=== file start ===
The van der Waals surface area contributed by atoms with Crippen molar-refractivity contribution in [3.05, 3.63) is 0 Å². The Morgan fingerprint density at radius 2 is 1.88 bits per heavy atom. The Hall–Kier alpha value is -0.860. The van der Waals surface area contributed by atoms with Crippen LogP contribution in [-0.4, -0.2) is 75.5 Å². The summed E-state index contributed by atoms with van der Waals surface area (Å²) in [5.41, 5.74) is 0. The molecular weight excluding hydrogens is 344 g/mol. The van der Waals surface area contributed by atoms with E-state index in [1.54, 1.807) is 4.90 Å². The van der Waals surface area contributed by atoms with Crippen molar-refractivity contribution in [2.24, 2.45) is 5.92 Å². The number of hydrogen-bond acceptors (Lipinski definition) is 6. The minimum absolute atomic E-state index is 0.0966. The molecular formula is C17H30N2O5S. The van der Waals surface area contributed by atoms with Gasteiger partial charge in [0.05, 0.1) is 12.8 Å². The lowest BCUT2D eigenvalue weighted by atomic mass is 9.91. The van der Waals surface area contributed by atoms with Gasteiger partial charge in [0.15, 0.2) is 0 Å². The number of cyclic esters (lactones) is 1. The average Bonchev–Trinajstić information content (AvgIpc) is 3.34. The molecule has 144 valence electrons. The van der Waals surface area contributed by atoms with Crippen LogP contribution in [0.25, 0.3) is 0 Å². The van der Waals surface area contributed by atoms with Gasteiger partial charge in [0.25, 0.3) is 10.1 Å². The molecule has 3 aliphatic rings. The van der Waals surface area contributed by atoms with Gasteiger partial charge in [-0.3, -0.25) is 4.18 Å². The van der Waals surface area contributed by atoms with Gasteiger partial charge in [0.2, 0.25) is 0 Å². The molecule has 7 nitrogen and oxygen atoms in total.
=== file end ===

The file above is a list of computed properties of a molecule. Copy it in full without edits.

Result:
The van der Waals surface area contributed by atoms with Crippen molar-refractivity contribution in [3.05, 3.63) is 0 Å². The Morgan fingerprint density at radius 2 is 1.88 bits per heavy atom. The Hall–Kier alpha value is -0.860. The van der Waals surface area contributed by atoms with Crippen LogP contribution in [-0.4, -0.2) is 75.5 Å². The summed E-state index contributed by atoms with van der Waals surface area (Å²) in [5.41, 5.74) is 0. The molecular weight excluding hydrogens is 344 g/mol. The van der Waals surface area contributed by atoms with E-state index in [1.54, 1.807) is 4.90 Å². The van der Waals surface area contributed by atoms with Crippen molar-refractivity contribution in [2.24, 2.45) is 5.92 Å². The number of hydrogen-bond acceptors (Lipinski definition) is 6. The minimum absolute atomic E-state index is 0.0966. The molecular formula is C17H30N2O5S. The van der Waals surface area contributed by atoms with Gasteiger partial charge in [0.05, 0.1) is 12.8 Å². The lowest BCUT2D eigenvalue weighted by atomic mass is 9.91. The van der Waals surface area contributed by atoms with Gasteiger partial charge in [0.15, 0.2) is 0 Å². The number of cyclic esters (lactones) is 1. The average Bonchev–Trinajstić information content (AvgIpc) is 3.34. The molecule has 144 valence electrons. The van der Waals surface area contributed by atoms with Crippen LogP contribution in [0.25, 0.3) is 0 Å². The van der Waals surface area contributed by atoms with Gasteiger partial charge in [0.25, 0.3) is 10.1 Å². The molecule has 3 aliphatic rings. The van der Waals surface area contributed by atoms with Gasteiger partial charge in [-0.3, -0.25) is 4.18 Å². The van der Waals surface area contributed by atoms with Gasteiger partial charge in [0.2, 0.25) is 0 Å². The molecule has 7 nitrogen and oxygen atoms in total.